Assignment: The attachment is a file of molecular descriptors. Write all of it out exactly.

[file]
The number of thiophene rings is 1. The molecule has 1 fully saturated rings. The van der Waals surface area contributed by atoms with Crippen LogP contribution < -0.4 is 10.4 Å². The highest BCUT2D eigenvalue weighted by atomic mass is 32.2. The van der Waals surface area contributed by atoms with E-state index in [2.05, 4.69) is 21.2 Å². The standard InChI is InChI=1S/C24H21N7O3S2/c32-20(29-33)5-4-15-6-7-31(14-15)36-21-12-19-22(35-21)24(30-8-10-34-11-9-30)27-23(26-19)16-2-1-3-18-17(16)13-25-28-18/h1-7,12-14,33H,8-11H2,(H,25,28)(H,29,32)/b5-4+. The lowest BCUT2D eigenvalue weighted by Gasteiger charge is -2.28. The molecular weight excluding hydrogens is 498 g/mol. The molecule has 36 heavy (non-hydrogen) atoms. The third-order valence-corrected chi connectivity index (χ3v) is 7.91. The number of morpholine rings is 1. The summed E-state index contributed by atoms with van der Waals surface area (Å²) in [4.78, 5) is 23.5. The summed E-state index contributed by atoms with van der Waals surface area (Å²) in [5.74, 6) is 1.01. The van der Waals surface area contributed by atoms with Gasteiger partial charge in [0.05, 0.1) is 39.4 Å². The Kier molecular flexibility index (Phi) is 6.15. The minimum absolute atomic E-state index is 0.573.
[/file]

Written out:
The number of thiophene rings is 1. The molecule has 1 fully saturated rings. The van der Waals surface area contributed by atoms with Crippen LogP contribution < -0.4 is 10.4 Å². The highest BCUT2D eigenvalue weighted by atomic mass is 32.2. The van der Waals surface area contributed by atoms with E-state index in [2.05, 4.69) is 21.2 Å². The standard InChI is InChI=1S/C24H21N7O3S2/c32-20(29-33)5-4-15-6-7-31(14-15)36-21-12-19-22(35-21)24(30-8-10-34-11-9-30)27-23(26-19)16-2-1-3-18-17(16)13-25-28-18/h1-7,12-14,33H,8-11H2,(H,25,28)(H,29,32)/b5-4+. The lowest BCUT2D eigenvalue weighted by Gasteiger charge is -2.28. The molecular weight excluding hydrogens is 498 g/mol. The molecule has 36 heavy (non-hydrogen) atoms. The third-order valence-corrected chi connectivity index (χ3v) is 7.91. The number of morpholine rings is 1. The summed E-state index contributed by atoms with van der Waals surface area (Å²) in [4.78, 5) is 23.5. The summed E-state index contributed by atoms with van der Waals surface area (Å²) in [5.74, 6) is 1.01. The van der Waals surface area contributed by atoms with Gasteiger partial charge in [0.05, 0.1) is 39.4 Å². The Kier molecular flexibility index (Phi) is 6.15. The minimum absolute atomic E-state index is 0.573.